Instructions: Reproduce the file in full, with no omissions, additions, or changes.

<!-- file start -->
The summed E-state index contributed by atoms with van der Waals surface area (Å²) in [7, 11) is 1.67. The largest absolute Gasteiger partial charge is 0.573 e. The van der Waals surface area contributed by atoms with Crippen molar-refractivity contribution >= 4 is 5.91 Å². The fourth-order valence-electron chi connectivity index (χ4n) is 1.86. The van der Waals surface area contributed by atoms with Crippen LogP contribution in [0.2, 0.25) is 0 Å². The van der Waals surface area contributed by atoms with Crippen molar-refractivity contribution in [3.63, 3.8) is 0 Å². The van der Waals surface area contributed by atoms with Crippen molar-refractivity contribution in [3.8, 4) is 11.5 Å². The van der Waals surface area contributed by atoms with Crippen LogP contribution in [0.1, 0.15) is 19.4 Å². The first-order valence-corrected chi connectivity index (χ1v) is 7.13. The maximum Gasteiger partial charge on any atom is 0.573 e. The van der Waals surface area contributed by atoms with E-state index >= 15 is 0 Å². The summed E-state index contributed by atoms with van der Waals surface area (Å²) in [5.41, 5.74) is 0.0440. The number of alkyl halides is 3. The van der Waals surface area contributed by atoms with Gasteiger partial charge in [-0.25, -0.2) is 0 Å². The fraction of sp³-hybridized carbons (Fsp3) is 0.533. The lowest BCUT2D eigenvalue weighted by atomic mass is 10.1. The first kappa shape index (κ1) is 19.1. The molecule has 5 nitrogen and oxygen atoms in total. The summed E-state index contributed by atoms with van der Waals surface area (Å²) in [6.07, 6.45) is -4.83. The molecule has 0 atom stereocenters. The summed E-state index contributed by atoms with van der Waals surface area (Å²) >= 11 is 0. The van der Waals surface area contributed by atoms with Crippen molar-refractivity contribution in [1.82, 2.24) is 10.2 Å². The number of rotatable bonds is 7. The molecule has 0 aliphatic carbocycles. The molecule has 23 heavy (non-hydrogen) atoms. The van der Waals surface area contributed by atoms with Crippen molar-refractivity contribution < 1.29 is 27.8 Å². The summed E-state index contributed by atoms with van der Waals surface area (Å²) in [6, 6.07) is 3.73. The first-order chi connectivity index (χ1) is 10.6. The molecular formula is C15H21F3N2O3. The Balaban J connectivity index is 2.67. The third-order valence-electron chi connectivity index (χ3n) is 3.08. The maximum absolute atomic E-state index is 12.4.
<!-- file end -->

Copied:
The summed E-state index contributed by atoms with van der Waals surface area (Å²) in [7, 11) is 1.67. The largest absolute Gasteiger partial charge is 0.573 e. The van der Waals surface area contributed by atoms with Crippen molar-refractivity contribution >= 4 is 5.91 Å². The fourth-order valence-electron chi connectivity index (χ4n) is 1.86. The van der Waals surface area contributed by atoms with Crippen LogP contribution in [0.2, 0.25) is 0 Å². The van der Waals surface area contributed by atoms with Crippen molar-refractivity contribution in [3.63, 3.8) is 0 Å². The van der Waals surface area contributed by atoms with Crippen molar-refractivity contribution in [3.8, 4) is 11.5 Å². The van der Waals surface area contributed by atoms with Crippen LogP contribution in [0.1, 0.15) is 19.4 Å². The first-order valence-corrected chi connectivity index (χ1v) is 7.13. The maximum Gasteiger partial charge on any atom is 0.573 e. The van der Waals surface area contributed by atoms with E-state index >= 15 is 0 Å². The summed E-state index contributed by atoms with van der Waals surface area (Å²) in [5.41, 5.74) is 0.0440. The number of alkyl halides is 3. The van der Waals surface area contributed by atoms with Gasteiger partial charge in [-0.25, -0.2) is 0 Å². The fraction of sp³-hybridized carbons (Fsp3) is 0.533. The lowest BCUT2D eigenvalue weighted by atomic mass is 10.1. The first kappa shape index (κ1) is 19.1. The molecule has 5 nitrogen and oxygen atoms in total. The summed E-state index contributed by atoms with van der Waals surface area (Å²) in [6.07, 6.45) is -4.83. The molecule has 0 atom stereocenters. The summed E-state index contributed by atoms with van der Waals surface area (Å²) >= 11 is 0. The van der Waals surface area contributed by atoms with Crippen molar-refractivity contribution in [1.82, 2.24) is 10.2 Å². The number of rotatable bonds is 7. The molecule has 0 aliphatic carbocycles. The molecule has 23 heavy (non-hydrogen) atoms. The van der Waals surface area contributed by atoms with Crippen molar-refractivity contribution < 1.29 is 27.8 Å². The summed E-state index contributed by atoms with van der Waals surface area (Å²) in [6, 6.07) is 3.73. The first-order chi connectivity index (χ1) is 10.6. The molecular formula is C15H21F3N2O3. The Balaban J connectivity index is 2.67. The third-order valence-electron chi connectivity index (χ3n) is 3.08. The maximum absolute atomic E-state index is 12.4.